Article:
The new MacBook Air benchmarks are 75% faster than its predecessor
What you need to know
- Apple released a new MacBook Air this week.
- The earliest benchmark scores are starting to roll in.
- Initial reports show a marked improvement on the 2018 model.
Apple's new MacBook Air may well be benchmarking up to 75% faster than its predecessor according to the very earliest benchmarks.
MacRumors has taken some early scores posted by Jason Snell from Six Colors and averaged them with other Geekbench 5 results.
According to their report:
This is obviously a massive improvement and a welcome sign to prospective purchasers. Indeed, when Apple announced the new MacBook Air, it noted that it would deliver "up to two times faster CPU performance and up to 80 percent faster graphics performance, letting customers breeze through daily activities and play more games."
The very earliest benchmark scores suggest that Apple may have been deliberately conservative in its promise of processor performance and that the outlook is actually much brighter.
Of course, Apple doesn't create Macs to score well in benchmark tests, however, this is still a strong indicator of vastly improved processing power. For many, the biggest pull of the new MacBook will actually be the new Magic Keyboard which has replaced the loathsome butterfly mechanism of old.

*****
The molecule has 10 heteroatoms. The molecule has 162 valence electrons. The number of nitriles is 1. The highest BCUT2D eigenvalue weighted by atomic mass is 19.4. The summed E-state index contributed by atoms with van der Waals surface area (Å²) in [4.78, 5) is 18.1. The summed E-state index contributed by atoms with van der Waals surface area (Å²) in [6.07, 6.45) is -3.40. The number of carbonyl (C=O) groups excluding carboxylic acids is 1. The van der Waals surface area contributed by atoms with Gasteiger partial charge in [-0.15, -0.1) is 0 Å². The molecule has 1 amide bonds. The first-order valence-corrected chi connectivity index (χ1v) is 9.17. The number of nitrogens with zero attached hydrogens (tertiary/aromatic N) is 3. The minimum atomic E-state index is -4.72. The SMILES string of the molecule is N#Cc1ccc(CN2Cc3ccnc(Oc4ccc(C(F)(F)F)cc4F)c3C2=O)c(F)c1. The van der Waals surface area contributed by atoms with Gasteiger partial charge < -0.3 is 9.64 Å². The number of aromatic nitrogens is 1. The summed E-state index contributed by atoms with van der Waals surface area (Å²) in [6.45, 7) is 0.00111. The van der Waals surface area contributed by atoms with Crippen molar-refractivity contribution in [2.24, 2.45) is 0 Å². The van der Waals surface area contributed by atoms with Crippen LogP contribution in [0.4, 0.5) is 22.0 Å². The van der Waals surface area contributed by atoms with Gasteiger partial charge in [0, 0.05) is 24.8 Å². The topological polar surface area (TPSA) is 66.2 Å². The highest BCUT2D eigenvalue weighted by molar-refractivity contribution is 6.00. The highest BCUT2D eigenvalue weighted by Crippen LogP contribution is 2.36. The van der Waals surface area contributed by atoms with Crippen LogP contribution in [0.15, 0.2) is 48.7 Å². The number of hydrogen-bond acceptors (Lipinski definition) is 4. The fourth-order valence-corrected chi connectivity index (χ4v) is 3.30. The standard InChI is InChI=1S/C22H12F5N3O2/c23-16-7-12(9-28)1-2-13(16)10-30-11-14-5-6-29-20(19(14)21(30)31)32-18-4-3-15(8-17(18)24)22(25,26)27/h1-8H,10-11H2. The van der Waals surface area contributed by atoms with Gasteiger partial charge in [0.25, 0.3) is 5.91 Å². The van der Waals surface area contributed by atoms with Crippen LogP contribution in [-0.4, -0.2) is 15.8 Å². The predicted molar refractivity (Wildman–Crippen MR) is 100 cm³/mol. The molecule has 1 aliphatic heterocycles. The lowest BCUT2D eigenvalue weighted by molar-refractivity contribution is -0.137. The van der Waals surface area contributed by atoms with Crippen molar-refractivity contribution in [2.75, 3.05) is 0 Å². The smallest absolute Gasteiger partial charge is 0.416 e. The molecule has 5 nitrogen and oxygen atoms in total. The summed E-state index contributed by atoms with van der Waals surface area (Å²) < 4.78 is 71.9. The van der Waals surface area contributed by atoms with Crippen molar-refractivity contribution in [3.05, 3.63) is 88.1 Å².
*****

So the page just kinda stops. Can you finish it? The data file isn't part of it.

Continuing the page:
Yesterday, the earliest reviews of the new MacBook Air began to surface online, you can read them here!
Apple finally fixed the keyboard.
With a faster processor, way more storage, and the new scissor mechanism Magic Keyboard, this is the MacBook Air you've been waiting years for.
Get the best of iMore in your inbox, every day!
Stephen Warwick has written about Apple for five years at iMore and previously elsewhere. He covers all of iMore's latest breaking news regarding all of Apple's products and services, both hardware and software. Stephen has interviewed industry experts in a range of fields including finance, litigation, security, and more. He also specializes in curating and reviewing audio hardware and has experience beyond journalism in sound engineering, production, and design.
Before becoming a writer Stephen studied Ancient History at University and also worked at Apple for more than two years. Stephen is also a host on the iMore show, a weekly podcast recorded live that discusses the latest in breaking Apple news, as well as featuring fun trivia about all things Apple. Follow him on Twitter @stephenwarwick9